Flexible working business case more compelling than legislation

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Over 90% of businesses say that they would operate a flexible working policy even if there was no legislative requirement, a survey from the Institute of Directors (IoD) has found.

However, over a quarter of respondents said that the proposed extension of the law to allow parents of older children to request flexible working would adversely affect their business.

Respondents said that the measurable benefits from allowing flexible working included improved productivity, profitability, customer service, recruitment, retention, absenteeism, morale, team working and knowledge sharing. But the IoD cautioned against further legislation.

Half of the IoD members questioned said that they had seen a noticeable improvement in the bottom line as a result of introducing flexible working. Miles Templeman, IoD director general, said flexible working was likely to "expand considerably" over coming years.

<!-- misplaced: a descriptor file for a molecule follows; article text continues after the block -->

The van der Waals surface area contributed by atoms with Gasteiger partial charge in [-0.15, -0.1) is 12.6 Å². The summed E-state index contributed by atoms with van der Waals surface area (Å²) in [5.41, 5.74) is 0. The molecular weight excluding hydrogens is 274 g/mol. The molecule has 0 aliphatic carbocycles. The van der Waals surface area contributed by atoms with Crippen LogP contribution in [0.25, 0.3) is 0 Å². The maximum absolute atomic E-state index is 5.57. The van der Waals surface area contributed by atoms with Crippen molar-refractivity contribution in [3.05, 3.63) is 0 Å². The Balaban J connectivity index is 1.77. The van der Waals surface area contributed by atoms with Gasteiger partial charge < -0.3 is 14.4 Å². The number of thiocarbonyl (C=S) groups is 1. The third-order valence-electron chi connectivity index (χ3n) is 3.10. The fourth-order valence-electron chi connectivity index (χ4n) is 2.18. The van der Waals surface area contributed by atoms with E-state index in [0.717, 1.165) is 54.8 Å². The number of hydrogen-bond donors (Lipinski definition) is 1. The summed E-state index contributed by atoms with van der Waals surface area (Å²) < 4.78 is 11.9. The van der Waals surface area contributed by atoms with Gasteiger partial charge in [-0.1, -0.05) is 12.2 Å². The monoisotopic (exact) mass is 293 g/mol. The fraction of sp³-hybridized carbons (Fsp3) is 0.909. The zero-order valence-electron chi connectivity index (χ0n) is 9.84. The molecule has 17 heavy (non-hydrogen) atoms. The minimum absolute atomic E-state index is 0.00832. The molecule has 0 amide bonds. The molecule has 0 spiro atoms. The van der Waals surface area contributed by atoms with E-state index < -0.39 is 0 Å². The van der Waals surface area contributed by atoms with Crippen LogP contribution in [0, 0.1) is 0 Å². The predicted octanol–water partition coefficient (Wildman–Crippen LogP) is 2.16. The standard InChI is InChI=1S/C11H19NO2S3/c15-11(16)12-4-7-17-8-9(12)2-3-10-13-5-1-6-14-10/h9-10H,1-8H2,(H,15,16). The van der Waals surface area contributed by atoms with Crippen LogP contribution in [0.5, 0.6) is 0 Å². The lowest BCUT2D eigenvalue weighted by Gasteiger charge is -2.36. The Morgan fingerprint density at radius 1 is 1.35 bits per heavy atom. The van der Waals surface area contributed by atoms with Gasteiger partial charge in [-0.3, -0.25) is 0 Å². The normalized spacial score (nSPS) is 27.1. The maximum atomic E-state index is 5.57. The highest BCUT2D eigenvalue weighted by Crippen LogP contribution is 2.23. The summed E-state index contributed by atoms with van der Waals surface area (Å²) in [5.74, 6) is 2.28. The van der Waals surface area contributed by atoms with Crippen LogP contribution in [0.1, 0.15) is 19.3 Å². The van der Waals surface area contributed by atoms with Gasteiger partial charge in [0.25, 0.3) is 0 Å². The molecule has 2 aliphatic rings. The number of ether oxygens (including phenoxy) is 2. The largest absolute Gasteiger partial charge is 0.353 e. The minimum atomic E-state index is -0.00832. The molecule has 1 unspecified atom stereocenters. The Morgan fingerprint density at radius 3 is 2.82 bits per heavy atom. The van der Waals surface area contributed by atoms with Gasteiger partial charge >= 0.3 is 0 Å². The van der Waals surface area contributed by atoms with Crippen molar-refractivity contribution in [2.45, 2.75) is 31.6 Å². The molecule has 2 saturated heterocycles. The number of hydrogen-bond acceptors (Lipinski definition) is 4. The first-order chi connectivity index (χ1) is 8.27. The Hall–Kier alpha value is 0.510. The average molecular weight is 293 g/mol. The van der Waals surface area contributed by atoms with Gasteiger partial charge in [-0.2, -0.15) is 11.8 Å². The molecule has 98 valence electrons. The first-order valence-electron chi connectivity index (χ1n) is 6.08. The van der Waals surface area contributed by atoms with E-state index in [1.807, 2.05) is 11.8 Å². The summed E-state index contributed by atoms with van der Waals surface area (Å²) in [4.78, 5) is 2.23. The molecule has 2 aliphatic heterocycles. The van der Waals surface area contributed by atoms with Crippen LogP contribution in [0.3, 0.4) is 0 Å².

"What business doesn't need is the heavy hand of government when, as this survey shows, the business case is far more compelling and persuasive than regulation," he added.

The report also uncovered some of the perceived barriers to flexible working practices. These included operational or line management issues, together with a fear of fragmentation.

"We know that there is widespread availability and take-up of flexible working and as more and more companies see the benefits the faster change will occur," said Templeman. "Whilst we support everybody having the right to ask for flexible working, employees need to be realistic that in some circumstances it will not be possible."

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